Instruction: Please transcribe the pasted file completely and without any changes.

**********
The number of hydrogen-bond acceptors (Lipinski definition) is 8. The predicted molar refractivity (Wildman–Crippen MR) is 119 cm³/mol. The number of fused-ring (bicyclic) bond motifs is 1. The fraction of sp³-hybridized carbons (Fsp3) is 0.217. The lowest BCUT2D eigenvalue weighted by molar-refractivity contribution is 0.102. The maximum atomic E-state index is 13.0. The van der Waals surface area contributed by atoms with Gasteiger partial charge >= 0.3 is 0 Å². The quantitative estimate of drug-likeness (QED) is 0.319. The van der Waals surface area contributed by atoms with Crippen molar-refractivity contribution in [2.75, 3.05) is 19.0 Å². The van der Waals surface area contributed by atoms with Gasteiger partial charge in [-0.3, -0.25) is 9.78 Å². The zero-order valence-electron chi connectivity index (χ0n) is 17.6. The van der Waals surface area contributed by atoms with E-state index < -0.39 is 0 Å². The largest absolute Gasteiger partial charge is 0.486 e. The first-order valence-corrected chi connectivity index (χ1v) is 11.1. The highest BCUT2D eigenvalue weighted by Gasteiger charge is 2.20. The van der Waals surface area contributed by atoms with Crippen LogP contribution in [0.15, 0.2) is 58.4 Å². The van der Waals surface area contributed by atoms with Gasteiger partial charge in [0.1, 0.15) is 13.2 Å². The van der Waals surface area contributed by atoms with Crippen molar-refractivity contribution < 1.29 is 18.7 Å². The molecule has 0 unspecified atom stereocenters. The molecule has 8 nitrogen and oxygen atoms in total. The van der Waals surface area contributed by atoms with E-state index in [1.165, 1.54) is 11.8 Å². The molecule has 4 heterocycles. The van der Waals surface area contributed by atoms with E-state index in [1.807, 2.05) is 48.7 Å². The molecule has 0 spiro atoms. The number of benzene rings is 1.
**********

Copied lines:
The number of hydrogen-bond acceptors (Lipinski definition) is 8. The predicted molar refractivity (Wildman–Crippen MR) is 119 cm³/mol. The number of fused-ring (bicyclic) bond motifs is 1. The fraction of sp³-hybridized carbons (Fsp3) is 0.217. The lowest BCUT2D eigenvalue weighted by molar-refractivity contribution is 0.102. The maximum atomic E-state index is 13.0. The van der Waals surface area contributed by atoms with Gasteiger partial charge >= 0.3 is 0 Å². The quantitative estimate of drug-likeness (QED) is 0.319. The van der Waals surface area contributed by atoms with Crippen molar-refractivity contribution in [2.75, 3.05) is 19.0 Å². The van der Waals surface area contributed by atoms with Gasteiger partial charge in [-0.3, -0.25) is 9.78 Å². The zero-order valence-electron chi connectivity index (χ0n) is 17.6. The van der Waals surface area contributed by atoms with E-state index < -0.39 is 0 Å². The largest absolute Gasteiger partial charge is 0.486 e. The first-order valence-corrected chi connectivity index (χ1v) is 11.1. The highest BCUT2D eigenvalue weighted by Gasteiger charge is 2.20. The van der Waals surface area contributed by atoms with Crippen LogP contribution in [0.15, 0.2) is 58.4 Å². The van der Waals surface area contributed by atoms with Gasteiger partial charge in [0.1, 0.15) is 13.2 Å². The van der Waals surface area contributed by atoms with Crippen molar-refractivity contribution < 1.29 is 18.7 Å². The molecule has 0 unspecified atom stereocenters. The molecule has 8 nitrogen and oxygen atoms in total. The van der Waals surface area contributed by atoms with E-state index in [1.165, 1.54) is 11.8 Å². The molecule has 4 heterocycles. The van der Waals surface area contributed by atoms with E-state index in [1.807, 2.05) is 48.7 Å². The molecule has 0 spiro atoms. The number of benzene rings is 1.